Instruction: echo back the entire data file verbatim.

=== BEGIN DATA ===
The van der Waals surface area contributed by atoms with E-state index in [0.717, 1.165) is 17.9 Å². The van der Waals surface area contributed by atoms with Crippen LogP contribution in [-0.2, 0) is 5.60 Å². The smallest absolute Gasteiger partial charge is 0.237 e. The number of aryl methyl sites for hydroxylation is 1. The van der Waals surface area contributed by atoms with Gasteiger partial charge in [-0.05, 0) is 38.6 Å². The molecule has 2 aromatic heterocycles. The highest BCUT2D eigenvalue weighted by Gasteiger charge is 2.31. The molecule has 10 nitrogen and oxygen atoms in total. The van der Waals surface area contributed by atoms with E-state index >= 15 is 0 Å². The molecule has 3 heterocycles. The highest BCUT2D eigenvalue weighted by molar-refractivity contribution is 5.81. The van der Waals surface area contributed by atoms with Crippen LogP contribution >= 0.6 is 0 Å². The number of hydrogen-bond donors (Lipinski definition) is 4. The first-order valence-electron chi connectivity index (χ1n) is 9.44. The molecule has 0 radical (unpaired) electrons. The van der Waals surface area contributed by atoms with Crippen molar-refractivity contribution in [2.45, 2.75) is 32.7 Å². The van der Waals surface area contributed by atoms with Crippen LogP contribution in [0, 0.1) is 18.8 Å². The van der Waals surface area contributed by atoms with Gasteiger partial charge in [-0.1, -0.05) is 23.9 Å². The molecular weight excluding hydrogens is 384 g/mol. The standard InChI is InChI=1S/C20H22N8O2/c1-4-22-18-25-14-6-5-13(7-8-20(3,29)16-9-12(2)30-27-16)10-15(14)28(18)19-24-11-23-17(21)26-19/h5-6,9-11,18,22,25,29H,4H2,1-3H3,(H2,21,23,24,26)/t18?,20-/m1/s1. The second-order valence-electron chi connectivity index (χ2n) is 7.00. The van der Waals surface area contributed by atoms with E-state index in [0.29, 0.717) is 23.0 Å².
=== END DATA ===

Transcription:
The van der Waals surface area contributed by atoms with E-state index in [0.717, 1.165) is 17.9 Å². The van der Waals surface area contributed by atoms with Crippen LogP contribution in [-0.2, 0) is 5.60 Å². The smallest absolute Gasteiger partial charge is 0.237 e. The number of aryl methyl sites for hydroxylation is 1. The van der Waals surface area contributed by atoms with Gasteiger partial charge in [-0.05, 0) is 38.6 Å². The molecule has 2 aromatic heterocycles. The highest BCUT2D eigenvalue weighted by Gasteiger charge is 2.31. The molecule has 10 nitrogen and oxygen atoms in total. The van der Waals surface area contributed by atoms with E-state index >= 15 is 0 Å². The molecule has 3 heterocycles. The highest BCUT2D eigenvalue weighted by molar-refractivity contribution is 5.81. The van der Waals surface area contributed by atoms with Crippen LogP contribution >= 0.6 is 0 Å². The number of hydrogen-bond donors (Lipinski definition) is 4. The first-order valence-electron chi connectivity index (χ1n) is 9.44. The molecule has 0 radical (unpaired) electrons. The van der Waals surface area contributed by atoms with Crippen molar-refractivity contribution in [2.45, 2.75) is 32.7 Å². The van der Waals surface area contributed by atoms with Crippen LogP contribution in [0, 0.1) is 18.8 Å². The van der Waals surface area contributed by atoms with Gasteiger partial charge in [-0.1, -0.05) is 23.9 Å². The molecular weight excluding hydrogens is 384 g/mol. The standard InChI is InChI=1S/C20H22N8O2/c1-4-22-18-25-14-6-5-13(7-8-20(3,29)16-9-12(2)30-27-16)10-15(14)28(18)19-24-11-23-17(21)26-19/h5-6,9-11,18,22,25,29H,4H2,1-3H3,(H2,21,23,24,26)/t18?,20-/m1/s1. The second-order valence-electron chi connectivity index (χ2n) is 7.00. The van der Waals surface area contributed by atoms with E-state index in [0.29, 0.717) is 23.0 Å².